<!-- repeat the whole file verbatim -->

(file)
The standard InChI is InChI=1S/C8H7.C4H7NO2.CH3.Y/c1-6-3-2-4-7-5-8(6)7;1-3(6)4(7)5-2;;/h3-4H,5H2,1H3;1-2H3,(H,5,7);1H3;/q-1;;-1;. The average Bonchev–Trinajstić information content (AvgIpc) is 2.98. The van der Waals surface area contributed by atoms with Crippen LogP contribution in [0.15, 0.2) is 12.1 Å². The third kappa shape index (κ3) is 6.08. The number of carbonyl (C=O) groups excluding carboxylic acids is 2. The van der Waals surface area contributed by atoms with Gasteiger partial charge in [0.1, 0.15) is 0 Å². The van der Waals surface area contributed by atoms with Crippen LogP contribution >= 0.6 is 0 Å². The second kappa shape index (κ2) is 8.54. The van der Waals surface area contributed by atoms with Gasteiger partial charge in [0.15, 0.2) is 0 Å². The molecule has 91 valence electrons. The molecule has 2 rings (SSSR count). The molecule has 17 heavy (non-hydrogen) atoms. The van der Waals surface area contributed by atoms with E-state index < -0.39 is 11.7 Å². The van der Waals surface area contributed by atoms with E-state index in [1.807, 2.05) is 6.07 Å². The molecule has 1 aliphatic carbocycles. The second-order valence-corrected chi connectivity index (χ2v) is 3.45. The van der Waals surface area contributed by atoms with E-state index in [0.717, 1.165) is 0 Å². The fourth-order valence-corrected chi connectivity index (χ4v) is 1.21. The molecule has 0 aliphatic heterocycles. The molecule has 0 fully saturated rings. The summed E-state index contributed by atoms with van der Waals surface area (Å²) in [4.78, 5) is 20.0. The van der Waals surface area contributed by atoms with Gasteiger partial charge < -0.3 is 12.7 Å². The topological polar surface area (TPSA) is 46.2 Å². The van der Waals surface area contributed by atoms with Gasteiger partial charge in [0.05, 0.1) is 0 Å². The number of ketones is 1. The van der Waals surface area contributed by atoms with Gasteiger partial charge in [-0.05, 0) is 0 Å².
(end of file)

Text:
The standard InChI is InChI=1S/C8H7.C4H7NO2.CH3.Y/c1-6-3-2-4-7-5-8(6)7;1-3(6)4(7)5-2;;/h3-4H,5H2,1H3;1-2H3,(H,5,7);1H3;/q-1;;-1;. The average Bonchev–Trinajstić information content (AvgIpc) is 2.98. The van der Waals surface area contributed by atoms with Crippen LogP contribution in [0.15, 0.2) is 12.1 Å². The third kappa shape index (κ3) is 6.08. The number of carbonyl (C=O) groups excluding carboxylic acids is 2. The van der Waals surface area contributed by atoms with Gasteiger partial charge in [0.1, 0.15) is 0 Å². The van der Waals surface area contributed by atoms with Crippen LogP contribution >= 0.6 is 0 Å². The second kappa shape index (κ2) is 8.54. The van der Waals surface area contributed by atoms with Gasteiger partial charge in [0.15, 0.2) is 0 Å². The molecule has 91 valence electrons. The molecule has 2 rings (SSSR count). The molecule has 17 heavy (non-hydrogen) atoms. The van der Waals surface area contributed by atoms with E-state index < -0.39 is 11.7 Å². The van der Waals surface area contributed by atoms with E-state index in [1.807, 2.05) is 6.07 Å². The molecule has 1 aliphatic carbocycles. The second-order valence-corrected chi connectivity index (χ2v) is 3.45. The van der Waals surface area contributed by atoms with E-state index in [0.717, 1.165) is 0 Å². The fourth-order valence-corrected chi connectivity index (χ4v) is 1.21. The molecule has 0 aliphatic heterocycles. The molecule has 0 fully saturated rings. The summed E-state index contributed by atoms with van der Waals surface area (Å²) in [4.78, 5) is 20.0. The van der Waals surface area contributed by atoms with Gasteiger partial charge < -0.3 is 12.7 Å². The topological polar surface area (TPSA) is 46.2 Å². The van der Waals surface area contributed by atoms with Gasteiger partial charge in [0.05, 0.1) is 0 Å². The number of ketones is 1. The van der Waals surface area contributed by atoms with Gasteiger partial charge in [-0.05, 0) is 0 Å².